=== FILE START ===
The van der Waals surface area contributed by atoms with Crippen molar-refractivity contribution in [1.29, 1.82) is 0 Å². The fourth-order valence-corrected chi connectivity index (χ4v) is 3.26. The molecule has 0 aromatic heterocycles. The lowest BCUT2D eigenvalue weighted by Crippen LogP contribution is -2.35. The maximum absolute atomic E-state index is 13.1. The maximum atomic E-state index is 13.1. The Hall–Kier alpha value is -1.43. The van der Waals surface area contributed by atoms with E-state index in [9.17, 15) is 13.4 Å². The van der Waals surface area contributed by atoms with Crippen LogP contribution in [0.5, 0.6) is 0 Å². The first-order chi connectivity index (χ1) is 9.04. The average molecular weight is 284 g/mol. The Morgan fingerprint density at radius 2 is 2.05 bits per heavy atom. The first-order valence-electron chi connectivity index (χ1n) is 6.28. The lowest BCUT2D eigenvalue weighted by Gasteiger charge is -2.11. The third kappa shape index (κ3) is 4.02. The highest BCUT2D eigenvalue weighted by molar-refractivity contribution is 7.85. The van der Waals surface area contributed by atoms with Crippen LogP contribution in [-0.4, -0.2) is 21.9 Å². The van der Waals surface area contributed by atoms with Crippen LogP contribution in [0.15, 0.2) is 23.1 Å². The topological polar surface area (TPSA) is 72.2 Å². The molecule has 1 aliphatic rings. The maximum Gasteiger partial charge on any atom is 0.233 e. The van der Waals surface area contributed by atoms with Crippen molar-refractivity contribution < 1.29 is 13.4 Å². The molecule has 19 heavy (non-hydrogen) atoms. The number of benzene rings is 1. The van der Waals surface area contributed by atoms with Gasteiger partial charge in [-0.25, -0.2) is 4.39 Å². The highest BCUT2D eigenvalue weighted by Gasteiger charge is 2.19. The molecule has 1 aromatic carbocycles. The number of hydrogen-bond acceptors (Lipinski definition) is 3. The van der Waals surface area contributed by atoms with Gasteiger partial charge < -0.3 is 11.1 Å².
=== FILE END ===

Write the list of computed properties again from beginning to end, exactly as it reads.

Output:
The van der Waals surface area contributed by atoms with Crippen molar-refractivity contribution in [1.29, 1.82) is 0 Å². The fourth-order valence-corrected chi connectivity index (χ4v) is 3.26. The molecule has 0 aromatic heterocycles. The lowest BCUT2D eigenvalue weighted by Crippen LogP contribution is -2.35. The maximum absolute atomic E-state index is 13.1. The maximum atomic E-state index is 13.1. The Hall–Kier alpha value is -1.43. The van der Waals surface area contributed by atoms with E-state index in [9.17, 15) is 13.4 Å². The van der Waals surface area contributed by atoms with Crippen LogP contribution in [0.5, 0.6) is 0 Å². The first-order chi connectivity index (χ1) is 9.04. The average molecular weight is 284 g/mol. The Morgan fingerprint density at radius 2 is 2.05 bits per heavy atom. The first-order valence-electron chi connectivity index (χ1n) is 6.28. The lowest BCUT2D eigenvalue weighted by Gasteiger charge is -2.11. The third kappa shape index (κ3) is 4.02. The highest BCUT2D eigenvalue weighted by molar-refractivity contribution is 7.85. The van der Waals surface area contributed by atoms with Crippen LogP contribution in [-0.4, -0.2) is 21.9 Å². The van der Waals surface area contributed by atoms with Crippen LogP contribution in [0.15, 0.2) is 23.1 Å². The topological polar surface area (TPSA) is 72.2 Å². The molecule has 1 aliphatic rings. The maximum Gasteiger partial charge on any atom is 0.233 e. The van der Waals surface area contributed by atoms with Crippen molar-refractivity contribution < 1.29 is 13.4 Å². The molecule has 19 heavy (non-hydrogen) atoms. The number of benzene rings is 1. The van der Waals surface area contributed by atoms with Gasteiger partial charge in [-0.25, -0.2) is 4.39 Å². The highest BCUT2D eigenvalue weighted by Gasteiger charge is 2.19. The molecule has 1 aromatic carbocycles. The number of hydrogen-bond acceptors (Lipinski definition) is 3. The van der Waals surface area contributed by atoms with Gasteiger partial charge < -0.3 is 11.1 Å².